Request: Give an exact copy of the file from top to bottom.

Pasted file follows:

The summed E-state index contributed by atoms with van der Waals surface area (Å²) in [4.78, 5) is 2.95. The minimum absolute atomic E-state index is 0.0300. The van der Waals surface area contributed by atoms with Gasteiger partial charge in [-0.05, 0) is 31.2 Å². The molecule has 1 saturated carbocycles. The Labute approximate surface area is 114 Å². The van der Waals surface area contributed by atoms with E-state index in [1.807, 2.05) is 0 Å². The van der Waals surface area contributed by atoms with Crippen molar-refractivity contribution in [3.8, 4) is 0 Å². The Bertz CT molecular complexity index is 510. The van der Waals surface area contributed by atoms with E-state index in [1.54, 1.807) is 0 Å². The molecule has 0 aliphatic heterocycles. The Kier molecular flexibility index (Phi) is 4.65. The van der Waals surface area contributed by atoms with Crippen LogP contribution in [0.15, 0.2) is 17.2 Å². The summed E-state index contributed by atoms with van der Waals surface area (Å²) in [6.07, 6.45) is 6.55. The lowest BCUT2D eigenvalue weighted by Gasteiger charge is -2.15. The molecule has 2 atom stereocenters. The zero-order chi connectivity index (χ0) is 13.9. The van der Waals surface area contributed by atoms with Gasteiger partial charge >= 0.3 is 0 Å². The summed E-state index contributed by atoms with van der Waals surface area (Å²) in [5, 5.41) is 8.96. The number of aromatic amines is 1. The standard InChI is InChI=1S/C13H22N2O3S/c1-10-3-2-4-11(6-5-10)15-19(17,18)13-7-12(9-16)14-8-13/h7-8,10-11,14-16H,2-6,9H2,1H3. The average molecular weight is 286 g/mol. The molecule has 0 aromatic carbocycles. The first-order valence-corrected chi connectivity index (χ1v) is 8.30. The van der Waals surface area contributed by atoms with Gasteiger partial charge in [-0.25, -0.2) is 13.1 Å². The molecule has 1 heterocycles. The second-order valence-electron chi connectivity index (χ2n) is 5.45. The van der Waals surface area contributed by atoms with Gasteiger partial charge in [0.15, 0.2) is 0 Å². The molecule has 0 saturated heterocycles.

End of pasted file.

The summed E-state index contributed by atoms with van der Waals surface area (Å²) in [4.78, 5) is 2.95. The minimum absolute atomic E-state index is 0.0300. The van der Waals surface area contributed by atoms with Gasteiger partial charge in [-0.05, 0) is 31.2 Å². The molecule has 1 saturated carbocycles. The Labute approximate surface area is 114 Å². The van der Waals surface area contributed by atoms with E-state index in [1.807, 2.05) is 0 Å². The van der Waals surface area contributed by atoms with Crippen molar-refractivity contribution in [3.8, 4) is 0 Å². The Bertz CT molecular complexity index is 510. The van der Waals surface area contributed by atoms with E-state index in [1.54, 1.807) is 0 Å². The molecule has 0 aliphatic heterocycles. The Kier molecular flexibility index (Phi) is 4.65. The van der Waals surface area contributed by atoms with Crippen LogP contribution in [0.15, 0.2) is 17.2 Å². The summed E-state index contributed by atoms with van der Waals surface area (Å²) in [6.07, 6.45) is 6.55. The lowest BCUT2D eigenvalue weighted by Gasteiger charge is -2.15. The molecule has 2 atom stereocenters. The zero-order chi connectivity index (χ0) is 13.9. The van der Waals surface area contributed by atoms with Gasteiger partial charge >= 0.3 is 0 Å². The summed E-state index contributed by atoms with van der Waals surface area (Å²) in [5, 5.41) is 8.96. The number of aromatic amines is 1. The standard InChI is InChI=1S/C13H22N2O3S/c1-10-3-2-4-11(6-5-10)15-19(17,18)13-7-12(9-16)14-8-13/h7-8,10-11,14-16H,2-6,9H2,1H3. The average molecular weight is 286 g/mol. The molecule has 0 aromatic carbocycles. The first-order valence-corrected chi connectivity index (χ1v) is 8.30. The van der Waals surface area contributed by atoms with Gasteiger partial charge in [-0.25, -0.2) is 13.1 Å². The molecule has 1 heterocycles. The second-order valence-electron chi connectivity index (χ2n) is 5.45. The van der Waals surface area contributed by atoms with Gasteiger partial charge in [0.15, 0.2) is 0 Å². The molecule has 0 saturated heterocycles.